well water pressure loss over distance

Can anyone tell me of a simple way to determine pressure loss over distance in Gallons-per Minute of well water? Example: Assuming I have 10 GPM at the well head, if I run a 2" ID water line 100', what loss in GPM will I get? The tables I have been able to find all refer to loss in water pressure (PSI). I need to go about 600' from the well head to the new house and want to know if it is even practical to try to utilize the old well.
Add pictures here
<% if( /^image/.test(type) ){ %>
<% } %>
<%-name%>
Add image file
Upload

According to Glover's Pocket Ref -2nd ed- 10 gpm thru a 2" plastic pipe will loose .03 gpm per 100'. Glover's Pocket Ref is a very handy book.
Add pictures here
<% if( /^image/.test(type) ){ %>
<% } %>
<%-name%>
Add image file
Upload
If you have anything near 10 gpm at the wellhead, you will have more water than you will ever use, even if you went 3000 feet.
I have a very small spring that produces about one gallon per minute. I pipe it 1200 feet uphill, and never have any problem.
Good luck !!
--james--
Add pictures here
<% if( /^image/.test(type) ){ %>
<% } %>
<%-name%>
Add image file
Upload
You need to worry more about how much rise (or fall) the line has. Each foot of rise will reduce Pressure (not volume) by about .4 lb i believe it is.
--
Steve Barker



"bodega" < snipped-for-privacy@yahoo.com> wrote in message
  Click to see the full signature.
Add pictures here
<% if( /^image/.test(type) ){ %>
<% } %>
<%-name%>
Add image file
Upload
bodega wrote:

bodega -
I hope you don't lose any gpm....cuz all the water going to the pipe at the well head better be coming out of the pipe at the house....otherwise you've invented a "matter destroyer"
Your pump has certain preformance capability
flow (gpm) at various pressure (head) levels
ranging from.......
lots of flow at very little pressure to very low flow at high pressure
the length, material & condition of the pipe & elevation change will determinw how much head (pressure) drop will be suffered from well head to house
here is a pressure loss calcaulator, you can play around with it
http://www.freecalc.com/fricdia.htm
2" PVC (600ft) with 10gpm flow will lose less than 1 psi 1.5" pipe ~ 3psi 1" pipe ~ 30psi
1.5" pipe is probably signifcantly cheaper than 2" & you can probably handle ~2psi extra pressure loss
so unless you're pumping a long way uphill in addition to the 600 ft AND you have a really wimpy pump you should be fine
cheers Bob
Add pictures here
<% if( /^image/.test(type) ){ %>
<% } %>
<%-name%>
Add image file
Upload
On my spring which produces 1gpm, I have a two inch plastic pipe that goes 1200 feet to our cabin, and has a total rise of 300 feet.
I have a 1 hp pump, that pumps water pefectly fine to the cabin, and I set my pressure tank at 50 psi, and it works just great !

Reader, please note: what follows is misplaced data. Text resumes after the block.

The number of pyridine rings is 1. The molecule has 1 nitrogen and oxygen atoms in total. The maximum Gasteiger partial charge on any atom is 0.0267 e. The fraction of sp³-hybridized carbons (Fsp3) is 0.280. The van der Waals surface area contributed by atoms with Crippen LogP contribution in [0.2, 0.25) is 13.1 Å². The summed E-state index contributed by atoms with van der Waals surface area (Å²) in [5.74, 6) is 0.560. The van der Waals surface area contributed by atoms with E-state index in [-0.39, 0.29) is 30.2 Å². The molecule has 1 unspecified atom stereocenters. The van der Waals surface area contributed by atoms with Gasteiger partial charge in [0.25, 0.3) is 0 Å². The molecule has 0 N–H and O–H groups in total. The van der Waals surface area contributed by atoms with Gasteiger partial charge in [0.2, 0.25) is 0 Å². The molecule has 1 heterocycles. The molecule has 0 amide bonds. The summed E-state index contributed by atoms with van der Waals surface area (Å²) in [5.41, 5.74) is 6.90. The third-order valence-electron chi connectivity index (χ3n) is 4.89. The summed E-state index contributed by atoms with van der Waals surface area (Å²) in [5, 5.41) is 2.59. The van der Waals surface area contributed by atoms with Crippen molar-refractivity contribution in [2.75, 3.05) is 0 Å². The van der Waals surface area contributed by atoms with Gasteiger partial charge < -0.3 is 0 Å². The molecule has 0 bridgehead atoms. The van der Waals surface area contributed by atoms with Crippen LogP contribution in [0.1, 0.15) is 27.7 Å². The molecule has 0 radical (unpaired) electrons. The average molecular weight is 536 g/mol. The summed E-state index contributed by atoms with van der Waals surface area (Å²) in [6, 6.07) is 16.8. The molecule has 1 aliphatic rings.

The spring site has a 300 gal storage reservoir, so our 4 member family never runs out, even at this very very low water rate of 1 gpm.
If you have as much as 3 or 4 gpm, you can simply quit worrying about running a pipe 600 feet. You can do all the calculations you want, but what you really want to know is will you have plenty of water and good pressure, and I can tell you that you will !!
--James--
Add pictures here
<% if( /^image/.test(type) ){ %>
<% } %>
<%-name%>
Add image file
Upload

3-4gpm??? A water saving shower head uses 3 gpm.
Add pictures here
<% if( /^image/.test(type) ){ %>
<% } %>
<%-name%>
Add image file
Upload
Mike wrote:

Mike-
Maybe he's talking about the well / spring flow capacity not usage demand / supply at the house.
He's using the 300 gal storage reservoir at the spring site as a means of supplying the drawn down demand of the cabin use?
A 1 hp pump would run dry in a heart beat if only supplied w/ 1 gpm.......
he needs ~140psi just to over come the rise.
Fed law water saving showerheads are 2.5gpm, faucets about the same
so the 3 to 4 gpm house supply would be rather lean
IMO a house / cabin with more than one person needs more like 10 gpm to give decent performance.
cheers Bob
Add pictures here
<% if( /^image/.test(type) ){ %>
<% } %>
<%-name%>
Add image file
Upload
In a previous post Bobk207 wrote...

Bob's estimate sounds about right for the required flow rate available in the house -- think showers and laundry + toilet flushing all at once. That's why there should be a pressure/reserve tank at the house. As long as the tank is big enough you can have a very low volume flow to the tank from the well or spring.
BTW, this is the classic calculus problem of filling a tank at one rate and drawing it down at a higher rate. How long before the tank is empty?
--
Bob Morrison, PE, SE
R L Morrison Engineering Co
  Click to see the full signature.
Add pictures here
<% if( /^image/.test(type) ){ %>
<% } %>
<%-name%>
Add image file
Upload
Thanks for the info. I suppose a guy could always increase the pump size if more pressure was need too. Bobk207 wrote:

Add pictures here
<% if( /^image/.test(type) ){ %>
<% } %>
<%-name%>
Add image file
Upload

Related Threads

    HomeOwnersHub.com is a website for homeowners and building and maintenance pros. It is not affiliated with any of the manufacturers or service providers discussed here. All logos and trade names are the property of their respective owners.